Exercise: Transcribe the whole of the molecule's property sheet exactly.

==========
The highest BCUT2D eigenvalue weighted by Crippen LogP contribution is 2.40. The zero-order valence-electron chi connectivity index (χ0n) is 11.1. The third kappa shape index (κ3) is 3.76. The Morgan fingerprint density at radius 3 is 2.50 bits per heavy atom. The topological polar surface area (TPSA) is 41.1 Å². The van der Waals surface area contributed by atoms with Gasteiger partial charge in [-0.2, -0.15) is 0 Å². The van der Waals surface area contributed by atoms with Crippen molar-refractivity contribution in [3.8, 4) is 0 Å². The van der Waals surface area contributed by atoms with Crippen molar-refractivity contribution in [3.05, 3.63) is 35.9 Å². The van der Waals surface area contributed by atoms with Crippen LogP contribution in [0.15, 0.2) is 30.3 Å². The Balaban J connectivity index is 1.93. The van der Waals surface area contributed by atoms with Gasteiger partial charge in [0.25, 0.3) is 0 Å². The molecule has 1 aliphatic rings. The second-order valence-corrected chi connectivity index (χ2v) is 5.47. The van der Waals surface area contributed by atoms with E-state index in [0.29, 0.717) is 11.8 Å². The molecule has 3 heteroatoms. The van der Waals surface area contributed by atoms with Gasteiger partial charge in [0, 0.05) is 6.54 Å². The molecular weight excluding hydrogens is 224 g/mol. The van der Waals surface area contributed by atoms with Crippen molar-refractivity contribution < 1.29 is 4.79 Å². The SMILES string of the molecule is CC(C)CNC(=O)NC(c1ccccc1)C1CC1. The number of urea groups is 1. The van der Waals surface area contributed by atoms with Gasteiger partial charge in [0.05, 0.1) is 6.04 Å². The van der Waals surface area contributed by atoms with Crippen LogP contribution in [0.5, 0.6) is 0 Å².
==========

The highest BCUT2D eigenvalue weighted by Crippen LogP contribution is 2.40. The zero-order valence-electron chi connectivity index (χ0n) is 11.1. The third kappa shape index (κ3) is 3.76. The Morgan fingerprint density at radius 3 is 2.50 bits per heavy atom. The topological polar surface area (TPSA) is 41.1 Å². The van der Waals surface area contributed by atoms with Gasteiger partial charge in [-0.2, -0.15) is 0 Å². The van der Waals surface area contributed by atoms with Crippen molar-refractivity contribution in [3.8, 4) is 0 Å². The van der Waals surface area contributed by atoms with Crippen molar-refractivity contribution in [3.05, 3.63) is 35.9 Å². The van der Waals surface area contributed by atoms with Crippen LogP contribution in [0.15, 0.2) is 30.3 Å². The Balaban J connectivity index is 1.93. The van der Waals surface area contributed by atoms with Gasteiger partial charge in [0.25, 0.3) is 0 Å². The molecule has 1 aliphatic rings. The second-order valence-corrected chi connectivity index (χ2v) is 5.47. The van der Waals surface area contributed by atoms with E-state index in [0.29, 0.717) is 11.8 Å². The molecule has 3 heteroatoms. The van der Waals surface area contributed by atoms with Gasteiger partial charge in [0, 0.05) is 6.54 Å². The molecular weight excluding hydrogens is 224 g/mol. The van der Waals surface area contributed by atoms with Crippen molar-refractivity contribution < 1.29 is 4.79 Å². The SMILES string of the molecule is CC(C)CNC(=O)NC(c1ccccc1)C1CC1. The number of urea groups is 1. The van der Waals surface area contributed by atoms with Gasteiger partial charge in [0.05, 0.1) is 6.04 Å². The van der Waals surface area contributed by atoms with Crippen LogP contribution in [0.5, 0.6) is 0 Å².